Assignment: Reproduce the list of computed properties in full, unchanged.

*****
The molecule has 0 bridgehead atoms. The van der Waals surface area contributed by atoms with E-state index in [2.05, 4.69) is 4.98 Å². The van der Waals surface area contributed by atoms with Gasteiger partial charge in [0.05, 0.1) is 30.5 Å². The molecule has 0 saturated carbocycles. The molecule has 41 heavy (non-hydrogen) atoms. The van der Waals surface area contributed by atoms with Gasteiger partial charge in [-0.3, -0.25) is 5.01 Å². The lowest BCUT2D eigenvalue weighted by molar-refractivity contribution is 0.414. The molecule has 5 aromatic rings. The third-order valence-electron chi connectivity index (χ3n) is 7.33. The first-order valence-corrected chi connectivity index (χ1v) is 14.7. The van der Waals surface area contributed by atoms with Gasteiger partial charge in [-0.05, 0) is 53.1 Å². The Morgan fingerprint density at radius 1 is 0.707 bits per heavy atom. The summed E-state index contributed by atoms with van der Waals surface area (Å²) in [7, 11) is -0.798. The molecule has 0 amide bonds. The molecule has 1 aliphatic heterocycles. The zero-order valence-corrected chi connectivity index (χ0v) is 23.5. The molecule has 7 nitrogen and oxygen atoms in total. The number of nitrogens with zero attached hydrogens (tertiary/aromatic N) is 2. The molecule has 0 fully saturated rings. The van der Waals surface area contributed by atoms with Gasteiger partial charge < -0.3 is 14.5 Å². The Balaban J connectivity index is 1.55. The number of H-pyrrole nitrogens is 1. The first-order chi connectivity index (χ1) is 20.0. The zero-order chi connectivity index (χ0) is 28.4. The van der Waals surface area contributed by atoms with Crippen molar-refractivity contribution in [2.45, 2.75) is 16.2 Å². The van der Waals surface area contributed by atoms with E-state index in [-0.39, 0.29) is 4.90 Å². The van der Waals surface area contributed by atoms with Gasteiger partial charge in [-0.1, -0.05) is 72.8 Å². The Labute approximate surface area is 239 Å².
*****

The molecule has 0 bridgehead atoms. The van der Waals surface area contributed by atoms with E-state index in [2.05, 4.69) is 4.98 Å². The van der Waals surface area contributed by atoms with Gasteiger partial charge in [0.05, 0.1) is 30.5 Å². The molecule has 0 saturated carbocycles. The molecule has 41 heavy (non-hydrogen) atoms. The van der Waals surface area contributed by atoms with Gasteiger partial charge in [-0.3, -0.25) is 5.01 Å². The lowest BCUT2D eigenvalue weighted by molar-refractivity contribution is 0.414. The molecule has 5 aromatic rings. The third-order valence-electron chi connectivity index (χ3n) is 7.33. The first-order valence-corrected chi connectivity index (χ1v) is 14.7. The van der Waals surface area contributed by atoms with Gasteiger partial charge in [-0.05, 0) is 53.1 Å². The Morgan fingerprint density at radius 1 is 0.707 bits per heavy atom. The summed E-state index contributed by atoms with van der Waals surface area (Å²) in [7, 11) is -0.798. The molecule has 0 amide bonds. The molecule has 1 aliphatic heterocycles. The zero-order valence-corrected chi connectivity index (χ0v) is 23.5. The molecule has 7 nitrogen and oxygen atoms in total. The number of nitrogens with zero attached hydrogens (tertiary/aromatic N) is 2. The molecule has 0 fully saturated rings. The van der Waals surface area contributed by atoms with Gasteiger partial charge < -0.3 is 14.5 Å². The Balaban J connectivity index is 1.55. The number of H-pyrrole nitrogens is 1. The first-order chi connectivity index (χ1) is 20.0. The zero-order chi connectivity index (χ0) is 28.4. The van der Waals surface area contributed by atoms with Crippen molar-refractivity contribution in [2.45, 2.75) is 16.2 Å². The van der Waals surface area contributed by atoms with E-state index in [-0.39, 0.29) is 4.90 Å². The van der Waals surface area contributed by atoms with Gasteiger partial charge in [-0.1, -0.05) is 72.8 Å². The Labute approximate surface area is 239 Å².